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Kathleen Parker on Demise of Compassionate Conservatism: ‘It’s Too Bad About Iraq’

On Wednesday afternoon’s edition of MSNBC’s Now, guest-hosted by Joy Reid, Wall Street Journal columnist and Sally Jessy Raphael tribute person Kathleen Parker joined the show’s panel in discussing income inequality, pegged to the 50th anniversary of the War on Poverty. Parker, discussing the ideas in her latest column, lamented conservatism’s move away from “compassionate conservatism.”

Defending her column’s assertion that “roughly 99.9 percent of Americans — perhaps even North Korea’s favorite son Dennis Rodman — actually like income inequality,” Parker explained that “We talk about all sorts of political terminology.”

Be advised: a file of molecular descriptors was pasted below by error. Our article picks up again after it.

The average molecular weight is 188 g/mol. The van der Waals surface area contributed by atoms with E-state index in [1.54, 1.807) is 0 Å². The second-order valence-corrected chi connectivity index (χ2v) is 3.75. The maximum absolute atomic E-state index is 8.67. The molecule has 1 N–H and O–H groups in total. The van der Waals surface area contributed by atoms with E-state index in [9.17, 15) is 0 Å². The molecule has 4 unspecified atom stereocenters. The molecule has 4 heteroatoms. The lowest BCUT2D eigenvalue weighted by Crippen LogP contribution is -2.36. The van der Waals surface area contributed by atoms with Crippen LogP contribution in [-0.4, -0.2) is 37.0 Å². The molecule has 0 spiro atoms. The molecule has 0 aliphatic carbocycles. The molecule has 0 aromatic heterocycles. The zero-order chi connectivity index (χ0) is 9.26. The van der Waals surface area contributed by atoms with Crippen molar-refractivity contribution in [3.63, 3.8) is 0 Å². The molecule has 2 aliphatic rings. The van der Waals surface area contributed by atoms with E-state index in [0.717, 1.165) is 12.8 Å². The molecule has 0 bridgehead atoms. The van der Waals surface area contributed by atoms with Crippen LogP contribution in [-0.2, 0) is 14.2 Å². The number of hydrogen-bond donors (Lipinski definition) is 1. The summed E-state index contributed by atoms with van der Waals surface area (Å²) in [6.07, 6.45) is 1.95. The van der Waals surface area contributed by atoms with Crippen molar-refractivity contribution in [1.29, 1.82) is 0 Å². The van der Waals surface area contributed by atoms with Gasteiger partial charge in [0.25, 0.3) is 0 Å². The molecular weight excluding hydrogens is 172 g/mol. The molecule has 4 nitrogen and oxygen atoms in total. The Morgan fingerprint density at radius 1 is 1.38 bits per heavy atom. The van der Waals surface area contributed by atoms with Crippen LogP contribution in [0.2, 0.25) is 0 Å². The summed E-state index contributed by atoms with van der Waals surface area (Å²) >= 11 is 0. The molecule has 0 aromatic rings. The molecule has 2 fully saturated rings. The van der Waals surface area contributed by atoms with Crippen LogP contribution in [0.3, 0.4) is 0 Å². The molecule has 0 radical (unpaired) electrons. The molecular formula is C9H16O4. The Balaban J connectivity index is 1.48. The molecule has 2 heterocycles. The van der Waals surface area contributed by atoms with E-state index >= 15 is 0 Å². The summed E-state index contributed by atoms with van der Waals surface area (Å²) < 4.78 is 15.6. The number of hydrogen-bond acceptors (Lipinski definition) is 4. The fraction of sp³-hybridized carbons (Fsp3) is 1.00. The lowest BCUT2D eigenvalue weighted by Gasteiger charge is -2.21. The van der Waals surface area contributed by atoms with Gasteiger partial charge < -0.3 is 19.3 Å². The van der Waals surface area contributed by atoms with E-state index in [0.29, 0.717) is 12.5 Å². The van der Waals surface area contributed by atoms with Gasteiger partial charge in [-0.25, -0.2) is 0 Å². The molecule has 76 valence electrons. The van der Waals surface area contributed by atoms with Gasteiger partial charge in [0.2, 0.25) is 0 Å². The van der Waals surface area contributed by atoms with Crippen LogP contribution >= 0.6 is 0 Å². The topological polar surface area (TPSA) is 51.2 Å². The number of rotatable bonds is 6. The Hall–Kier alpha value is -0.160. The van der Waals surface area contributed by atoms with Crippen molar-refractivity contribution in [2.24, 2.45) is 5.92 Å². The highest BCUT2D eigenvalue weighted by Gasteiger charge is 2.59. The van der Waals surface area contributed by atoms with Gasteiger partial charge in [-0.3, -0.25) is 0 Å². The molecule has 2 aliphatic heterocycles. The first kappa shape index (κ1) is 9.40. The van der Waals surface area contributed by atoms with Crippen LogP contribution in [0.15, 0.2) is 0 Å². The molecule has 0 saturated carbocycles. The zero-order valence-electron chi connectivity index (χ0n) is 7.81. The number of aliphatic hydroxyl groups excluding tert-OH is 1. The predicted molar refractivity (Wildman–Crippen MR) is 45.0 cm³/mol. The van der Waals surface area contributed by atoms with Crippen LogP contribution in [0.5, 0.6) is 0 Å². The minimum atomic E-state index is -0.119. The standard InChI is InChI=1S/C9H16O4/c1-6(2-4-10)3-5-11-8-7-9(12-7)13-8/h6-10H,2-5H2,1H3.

“It is geared to sort of stir emotions, rather than deal with the real problems,” Parker continued. “When I say that Americans prefer inequality, it’s meaning that they don’t really want income equality. I actually disagree with Republicans on almost all of these pieces, I think we should continue the food stamps, I think we should extend unemployment benefits.”

“And I hate the assumption that if you support people when they’re in dire straits, they’re never going to find a job,” Parker added. “Most of these people are not unemployed because they want to be. It’s too bad about Iraq, really, if we can take it back to the war, because Compassionate conservativism was a very good idea that is now…”

Joy Reid added “It’s out of fashion, like the Bushes.”

Here’s the clip, from MSNBC’s Now:

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